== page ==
Ken Downer of Rapid Start Leadership shares The Leader Apprentice: 5 Ways to Master the Learning Mindset. To improve as leaders we must always be learning. Adopting a Leader Apprentice mindset is one way to help us continually do that. This fun short story and five strategies will help you get started. Follow Ken.

 

Eileen McDargh of The Resiliency Group offers How to Craft a Key Retention Strategy: Mentoring. In the article, she interviews Dee Elliott about the importance of a mentoring program at work that is effective and successful. Follow Eileen.

 

 

Beth BeutlerBeth Beutler of H.O.P.E. Unlimited shares this perspective: “According to the dictionary, a mentor is an experienced and trusted advisor.  While many mentor relationships are personal and structured, you can also benefit from ‘indirect mentorship’ by less formal means such as following the writings/content of thought leaders (like the ones that contribute to this Festival!)” Follow Beth.

Shelley RowShelley Row of Shelley Row Associates shares Scaling Difficult Tasks: Leverage Your Resources. Based on an experience hiking at the Isle of Skye in Scotland, Shelley shares that when taking on a potentially difficult task, it can be wise to look for others with experience as potential guides. Follow Shelley

 

Are you a leadership writer? We’d love to have you join us with your articles, videos, podcast episodes, or simply your best thinking on the topic (even if you don’t have additional content to link.) Our topic for August is communication. Click here to submit your thoughts and content!

Pay It Forward Mentoring

This is a guest post from LGL Tribe Member and Winning Well Advocate, David Oddis.

Years ago, on a beautiful summer day in Salt Lake City, Utah, I learned one of the most important things a leader can do: express the importance of “giving back.” As my mentor and I met for a casual lunch, he asked me if I had “ever received a bill” from him. Like a confused puppy dog, my ears perked up and my head tilted left. Perplexed, I asked him what he meant.

He repeated the question, “Have you ever received a bill from me…have I ever charged you for the knowledge I share with you?” “Of course not,” I replied. “That’s right,” he said… “And that’s why you are 100% obligated to pass your wisdom on to someone else.”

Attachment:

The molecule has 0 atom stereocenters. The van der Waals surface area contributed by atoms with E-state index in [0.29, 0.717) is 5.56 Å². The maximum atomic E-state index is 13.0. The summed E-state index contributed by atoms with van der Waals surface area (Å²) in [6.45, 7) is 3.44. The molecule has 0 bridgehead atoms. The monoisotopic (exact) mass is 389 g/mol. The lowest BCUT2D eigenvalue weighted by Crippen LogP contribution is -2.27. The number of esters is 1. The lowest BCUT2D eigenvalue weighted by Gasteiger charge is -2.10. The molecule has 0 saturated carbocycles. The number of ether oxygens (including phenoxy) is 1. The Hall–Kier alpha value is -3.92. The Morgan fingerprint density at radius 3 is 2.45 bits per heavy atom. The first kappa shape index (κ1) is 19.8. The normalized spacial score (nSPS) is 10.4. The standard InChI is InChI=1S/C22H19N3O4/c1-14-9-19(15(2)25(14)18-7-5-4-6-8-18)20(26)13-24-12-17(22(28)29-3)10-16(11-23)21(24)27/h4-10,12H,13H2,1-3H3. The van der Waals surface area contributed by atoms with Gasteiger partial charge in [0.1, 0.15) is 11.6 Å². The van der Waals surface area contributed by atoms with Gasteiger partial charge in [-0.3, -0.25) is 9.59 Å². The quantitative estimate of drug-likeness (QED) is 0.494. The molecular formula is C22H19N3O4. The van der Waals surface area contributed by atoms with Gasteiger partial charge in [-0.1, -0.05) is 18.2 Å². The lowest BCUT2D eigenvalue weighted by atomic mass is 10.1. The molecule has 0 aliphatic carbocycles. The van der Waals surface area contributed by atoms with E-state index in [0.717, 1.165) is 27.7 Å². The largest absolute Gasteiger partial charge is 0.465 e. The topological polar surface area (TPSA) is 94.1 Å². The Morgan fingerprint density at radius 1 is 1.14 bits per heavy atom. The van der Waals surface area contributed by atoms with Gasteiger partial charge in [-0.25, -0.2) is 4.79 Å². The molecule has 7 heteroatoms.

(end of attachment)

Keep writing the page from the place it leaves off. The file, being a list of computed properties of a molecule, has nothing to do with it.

“Have You Ever Received a Bill from Me?”

He went on to explain that at some point in my career I was going to have opportunities to give back what was given to me. It was important that I understand this concept as an obligation and not a choice, pointing out that this is how the cycle of mentorship works. It was probably one of the single greatest lessons I learned about mentorship and one of many key elements of what makes a great leader. To this day, I share that story with various colleagues, mentees, and just about anyone with whom I have leadership conversations. It was a powerful lesson learned long ago that still carries true today. And by adopting this advice and accepting this obligation, my life has changed in so many ways and it can also change yours.

The Mentorship Pedigree

“We have to continue mining the discipline to look for those key frameworks, those techniques, those tools, those mindset gems that allow us to learn and grow and create environments where problem-solving and effective execution strategies contain values needed by our customers.”  – David E. Oddis

By adopting this concept and creating the cycle of giving back, investing in others what someone has invested in you, we actually create a mentorship pedigree. You hear this when champions are discussed…from racehorses to the NFL where they often refer to the bloodline or pedigree of NFL coaches.

For example: Mike Tomlin, current head coach of the Pittsburgh Steelers, worked under Tony Dungy in Tampa Bay in the 90s; Tony worked for the Pittsburgh Steelers under Chuck Noll during the 80s; Chuck worked under Don Shula and the Baltimore Colts in the 60s. As you follow their bloodline, they are all ultimately tied to the Sid Gillman coaching pedigree. By the way, all of these coaches were championship level coaches, winning AFL and NFL division titles and Super Bowls. Think there is something to that? It is their pedigree…all sharing what they were taught with the next mentee and inspiring them to do likewise as they become mentors. Thus the cycle of mentorship goes.

This for me is the magic of mentorship and one of the key elements of leadership.

Do you know your mentorship pedigree?

Are you familiar with who your mentor was mentored by and so on? Do you know your mentorship history?  In some cases I have met people that can track their pedigree back multiple decades which is a really awesome story.

What values have been carried forward over the years or decades?

Have you asked your mentor who influenced his or her values? If you haven’t yet, give it a shot.

Do your mentees understand the obligation of giving back?

  • Have you had the pay it forward conversation?

Maybe this practice starts with you. Let the cycle begin!